PLAY IT BY EAR:
If a word sequence sounds wrong, it is probably wrong.
UPDATE from Facebook comments:
This book was falling apart, with pages brittle and loose. Rather than throw it in the garbage, I gave it to a Crown Center resident who is from Iran. He's always studying dictionaries and listening to tapes, trying to learn more about the English language. One of the hardest things, in my opinion, is grasping the idioms. This little book has many of them, and he knows he can ask me questions.HIGH WINDS
English is so confusing! Other parts of this book include "Keeping Up with the Joneses" (he may not even know anyone named Jones), "The Lemon" (about a car), "The Eager Beaver" (no, it isn't an animal), "The Worrywart" (a wart?), and "The Absentminded Professor." But those lessons will have to come later as he gets to those parts of his reading of this little book that sounds childish, but isn't.
I picked up this one for the photos of glaciers. It's small and full of pictures, so I'll read it in a very short time.When Madeline Was Young ~ by Jane Hamilton, 2006, fiction (Wisconsin)
I've read and enjoyed at least two of Jane Hamilton's novels: The Book of Ruth (1988) and A Map of the World (1994).Tallgrass ~ by Sandra Dallas, 2007, fiction (Colorado)
I read and enjoyed her novel Prayers for Sale (2009), and this one is about Japanese internment in the United States during World War Two.
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"Wow!" I can remember saying as soon as Vivian stepped out of the bathroom and showed me the positive result of the pregnancy test. "That's great!" In truth, my feelings were closer to ... Really? Already?Two by Two ~ by Nicholas Sparks, 2016, fiction (North Carolina)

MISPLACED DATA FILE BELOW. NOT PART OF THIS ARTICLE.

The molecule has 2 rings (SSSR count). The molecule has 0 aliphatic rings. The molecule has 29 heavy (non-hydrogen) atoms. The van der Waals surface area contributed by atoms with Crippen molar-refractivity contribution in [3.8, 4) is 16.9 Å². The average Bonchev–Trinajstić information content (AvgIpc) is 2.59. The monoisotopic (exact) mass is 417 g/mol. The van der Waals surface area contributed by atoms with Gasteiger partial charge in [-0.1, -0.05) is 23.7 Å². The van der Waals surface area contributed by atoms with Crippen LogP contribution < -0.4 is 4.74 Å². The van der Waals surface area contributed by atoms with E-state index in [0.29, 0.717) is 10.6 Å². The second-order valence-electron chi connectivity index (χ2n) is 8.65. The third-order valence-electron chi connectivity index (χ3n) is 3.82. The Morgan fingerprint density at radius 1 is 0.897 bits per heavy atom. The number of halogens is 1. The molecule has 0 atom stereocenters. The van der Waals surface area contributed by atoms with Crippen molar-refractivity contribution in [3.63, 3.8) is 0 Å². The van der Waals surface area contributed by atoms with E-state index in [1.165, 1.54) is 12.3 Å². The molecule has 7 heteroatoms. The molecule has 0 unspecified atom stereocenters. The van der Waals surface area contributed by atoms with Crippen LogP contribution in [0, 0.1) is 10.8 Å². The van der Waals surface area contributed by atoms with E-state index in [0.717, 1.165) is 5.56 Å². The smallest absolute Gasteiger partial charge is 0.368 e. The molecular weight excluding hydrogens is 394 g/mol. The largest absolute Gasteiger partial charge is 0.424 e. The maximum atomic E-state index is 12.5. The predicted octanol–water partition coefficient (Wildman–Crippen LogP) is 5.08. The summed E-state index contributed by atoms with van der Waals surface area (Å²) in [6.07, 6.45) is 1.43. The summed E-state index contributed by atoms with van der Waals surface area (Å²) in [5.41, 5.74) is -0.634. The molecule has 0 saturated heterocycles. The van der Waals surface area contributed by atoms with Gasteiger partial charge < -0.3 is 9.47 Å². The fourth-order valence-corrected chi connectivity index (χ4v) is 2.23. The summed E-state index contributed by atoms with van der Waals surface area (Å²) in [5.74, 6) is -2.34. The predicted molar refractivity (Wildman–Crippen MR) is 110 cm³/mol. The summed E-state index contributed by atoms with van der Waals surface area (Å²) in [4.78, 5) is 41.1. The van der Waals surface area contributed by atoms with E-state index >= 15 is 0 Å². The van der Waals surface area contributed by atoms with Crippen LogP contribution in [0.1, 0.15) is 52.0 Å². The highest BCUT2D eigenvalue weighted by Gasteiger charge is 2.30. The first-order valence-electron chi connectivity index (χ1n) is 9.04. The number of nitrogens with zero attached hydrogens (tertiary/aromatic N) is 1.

At 32, Russell Green has it all: a stunning wife, a lovable six year-old daughter, a successful career as an advertising executive and an expansive home in Charlotte. He is living the dream, and his marriage to the bewitching Vivian is the center of that. But underneath the shiny surface of this perfect existence, fault lines are beginning to appear ... and no one is more surprised than Russ when he finds every aspect of the life he took for granted turned upside down. In a matter of months, Russ finds himself without a job or wife, caring for his young daughter while struggling to adapt to a new and baffling reality. Throwing himself into the wilderness of single parenting, Russ embarks on a journey at once terrifying and rewarding ― one that will test his abilities and his emotional resources beyond anything he ever imagined.
"Now I know why I suddenly forget what I was about to say."So now I need to figure out how to get this idea into the plot of that novel I'm not (yet?) writing.
Left ~ "Each day is a blessing from God."
Right ~ "It is better to give than to receive."
My, oh my, what a wonderful day
Plenty of sunshine headin' my way
Mister Bluebird's on my shoulder
It's the truth, it's actual
Ev'rything is satisfactual
Wonderful feeling, wonderful day.